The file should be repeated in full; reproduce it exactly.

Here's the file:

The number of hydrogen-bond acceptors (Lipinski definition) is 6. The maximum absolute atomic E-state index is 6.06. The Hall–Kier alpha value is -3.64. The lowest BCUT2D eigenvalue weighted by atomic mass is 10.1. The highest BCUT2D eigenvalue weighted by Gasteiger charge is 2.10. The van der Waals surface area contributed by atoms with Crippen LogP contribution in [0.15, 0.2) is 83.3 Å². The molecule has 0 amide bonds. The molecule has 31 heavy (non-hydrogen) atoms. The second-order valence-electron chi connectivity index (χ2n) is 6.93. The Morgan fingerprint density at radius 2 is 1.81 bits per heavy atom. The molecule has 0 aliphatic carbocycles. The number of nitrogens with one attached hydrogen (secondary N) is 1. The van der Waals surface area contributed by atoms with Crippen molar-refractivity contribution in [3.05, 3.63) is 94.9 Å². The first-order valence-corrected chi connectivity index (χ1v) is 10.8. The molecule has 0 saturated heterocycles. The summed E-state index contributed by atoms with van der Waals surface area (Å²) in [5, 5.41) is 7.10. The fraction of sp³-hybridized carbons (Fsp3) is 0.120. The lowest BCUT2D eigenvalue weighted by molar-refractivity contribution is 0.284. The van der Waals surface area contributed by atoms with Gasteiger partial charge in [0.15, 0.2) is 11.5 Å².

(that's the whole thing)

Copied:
The number of hydrogen-bond acceptors (Lipinski definition) is 6. The maximum absolute atomic E-state index is 6.06. The Hall–Kier alpha value is -3.64. The lowest BCUT2D eigenvalue weighted by atomic mass is 10.1. The highest BCUT2D eigenvalue weighted by Gasteiger charge is 2.10. The van der Waals surface area contributed by atoms with Crippen LogP contribution in [0.15, 0.2) is 83.3 Å². The molecule has 0 amide bonds. The molecule has 31 heavy (non-hydrogen) atoms. The second-order valence-electron chi connectivity index (χ2n) is 6.93. The Morgan fingerprint density at radius 2 is 1.81 bits per heavy atom. The molecule has 0 aliphatic carbocycles. The number of nitrogens with one attached hydrogen (secondary N) is 1. The van der Waals surface area contributed by atoms with Crippen molar-refractivity contribution in [3.05, 3.63) is 94.9 Å². The first-order valence-corrected chi connectivity index (χ1v) is 10.8. The molecule has 0 saturated heterocycles. The summed E-state index contributed by atoms with van der Waals surface area (Å²) in [5, 5.41) is 7.10. The fraction of sp³-hybridized carbons (Fsp3) is 0.120. The lowest BCUT2D eigenvalue weighted by molar-refractivity contribution is 0.284. The van der Waals surface area contributed by atoms with Gasteiger partial charge in [0.15, 0.2) is 11.5 Å².